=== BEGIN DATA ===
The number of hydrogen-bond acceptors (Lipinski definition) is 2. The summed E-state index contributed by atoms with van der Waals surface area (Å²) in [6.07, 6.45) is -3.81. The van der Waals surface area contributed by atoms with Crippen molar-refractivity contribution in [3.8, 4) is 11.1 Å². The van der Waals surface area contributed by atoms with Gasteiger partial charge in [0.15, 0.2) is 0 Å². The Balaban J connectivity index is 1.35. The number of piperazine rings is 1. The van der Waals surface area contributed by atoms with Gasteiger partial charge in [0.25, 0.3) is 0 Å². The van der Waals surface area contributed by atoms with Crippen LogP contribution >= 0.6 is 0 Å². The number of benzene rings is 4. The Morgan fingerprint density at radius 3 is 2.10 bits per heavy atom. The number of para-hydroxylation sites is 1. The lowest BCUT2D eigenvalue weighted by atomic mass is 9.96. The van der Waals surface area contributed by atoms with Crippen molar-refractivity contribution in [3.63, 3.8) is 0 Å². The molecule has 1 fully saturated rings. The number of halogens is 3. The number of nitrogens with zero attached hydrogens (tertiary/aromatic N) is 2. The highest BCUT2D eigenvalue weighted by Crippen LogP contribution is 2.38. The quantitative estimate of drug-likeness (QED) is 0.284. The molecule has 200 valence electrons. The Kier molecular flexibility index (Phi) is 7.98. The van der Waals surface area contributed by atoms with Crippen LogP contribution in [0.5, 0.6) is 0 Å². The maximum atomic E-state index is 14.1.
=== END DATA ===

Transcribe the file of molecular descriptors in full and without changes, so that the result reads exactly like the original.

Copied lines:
The number of hydrogen-bond acceptors (Lipinski definition) is 2. The summed E-state index contributed by atoms with van der Waals surface area (Å²) in [6.07, 6.45) is -3.81. The van der Waals surface area contributed by atoms with Crippen molar-refractivity contribution in [3.8, 4) is 11.1 Å². The van der Waals surface area contributed by atoms with Gasteiger partial charge in [0.15, 0.2) is 0 Å². The Balaban J connectivity index is 1.35. The number of piperazine rings is 1. The van der Waals surface area contributed by atoms with Gasteiger partial charge in [0.25, 0.3) is 0 Å². The van der Waals surface area contributed by atoms with Crippen LogP contribution >= 0.6 is 0 Å². The number of benzene rings is 4. The Morgan fingerprint density at radius 3 is 2.10 bits per heavy atom. The number of para-hydroxylation sites is 1. The lowest BCUT2D eigenvalue weighted by atomic mass is 9.96. The van der Waals surface area contributed by atoms with Crippen molar-refractivity contribution in [3.63, 3.8) is 0 Å². The molecule has 1 fully saturated rings. The number of halogens is 3. The number of nitrogens with zero attached hydrogens (tertiary/aromatic N) is 2. The highest BCUT2D eigenvalue weighted by Crippen LogP contribution is 2.38. The quantitative estimate of drug-likeness (QED) is 0.284. The molecule has 200 valence electrons. The Kier molecular flexibility index (Phi) is 7.98. The van der Waals surface area contributed by atoms with Crippen LogP contribution in [0.5, 0.6) is 0 Å². The maximum atomic E-state index is 14.1.